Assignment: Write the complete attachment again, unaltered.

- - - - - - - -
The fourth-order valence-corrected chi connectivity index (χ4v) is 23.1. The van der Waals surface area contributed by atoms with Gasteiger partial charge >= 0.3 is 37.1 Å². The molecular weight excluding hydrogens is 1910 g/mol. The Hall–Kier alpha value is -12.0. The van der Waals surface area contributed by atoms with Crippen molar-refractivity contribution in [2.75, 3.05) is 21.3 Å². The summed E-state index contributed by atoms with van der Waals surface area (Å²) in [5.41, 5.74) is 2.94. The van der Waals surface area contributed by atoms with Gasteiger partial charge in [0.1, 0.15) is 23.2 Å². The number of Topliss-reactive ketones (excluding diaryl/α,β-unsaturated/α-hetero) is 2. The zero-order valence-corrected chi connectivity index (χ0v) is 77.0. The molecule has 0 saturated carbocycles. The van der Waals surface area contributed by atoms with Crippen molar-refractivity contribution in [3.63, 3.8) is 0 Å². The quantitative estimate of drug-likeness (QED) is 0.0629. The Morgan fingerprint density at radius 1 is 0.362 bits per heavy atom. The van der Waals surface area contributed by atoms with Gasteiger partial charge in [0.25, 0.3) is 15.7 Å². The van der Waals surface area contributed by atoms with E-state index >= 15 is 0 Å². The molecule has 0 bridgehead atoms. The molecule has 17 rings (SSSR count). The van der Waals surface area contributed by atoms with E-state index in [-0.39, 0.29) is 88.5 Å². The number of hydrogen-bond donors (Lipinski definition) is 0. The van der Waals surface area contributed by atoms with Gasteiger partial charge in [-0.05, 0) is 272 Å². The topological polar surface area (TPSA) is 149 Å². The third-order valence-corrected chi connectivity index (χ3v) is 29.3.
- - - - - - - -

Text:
The fourth-order valence-corrected chi connectivity index (χ4v) is 23.1. The van der Waals surface area contributed by atoms with Gasteiger partial charge >= 0.3 is 37.1 Å². The molecular weight excluding hydrogens is 1910 g/mol. The Hall–Kier alpha value is -12.0. The van der Waals surface area contributed by atoms with Crippen molar-refractivity contribution in [2.75, 3.05) is 21.3 Å². The summed E-state index contributed by atoms with van der Waals surface area (Å²) in [5.41, 5.74) is 2.94. The van der Waals surface area contributed by atoms with Gasteiger partial charge in [0.1, 0.15) is 23.2 Å². The number of Topliss-reactive ketones (excluding diaryl/α,β-unsaturated/α-hetero) is 2. The zero-order valence-corrected chi connectivity index (χ0v) is 77.0. The molecule has 0 saturated carbocycles. The van der Waals surface area contributed by atoms with Crippen molar-refractivity contribution in [3.63, 3.8) is 0 Å². The quantitative estimate of drug-likeness (QED) is 0.0629. The Morgan fingerprint density at radius 1 is 0.362 bits per heavy atom. The van der Waals surface area contributed by atoms with Gasteiger partial charge in [0.25, 0.3) is 15.7 Å². The van der Waals surface area contributed by atoms with E-state index >= 15 is 0 Å². The molecule has 0 bridgehead atoms. The molecule has 17 rings (SSSR count). The van der Waals surface area contributed by atoms with E-state index in [-0.39, 0.29) is 88.5 Å². The number of hydrogen-bond donors (Lipinski definition) is 0. The van der Waals surface area contributed by atoms with Gasteiger partial charge in [-0.05, 0) is 272 Å². The topological polar surface area (TPSA) is 149 Å². The third-order valence-corrected chi connectivity index (χ3v) is 29.3.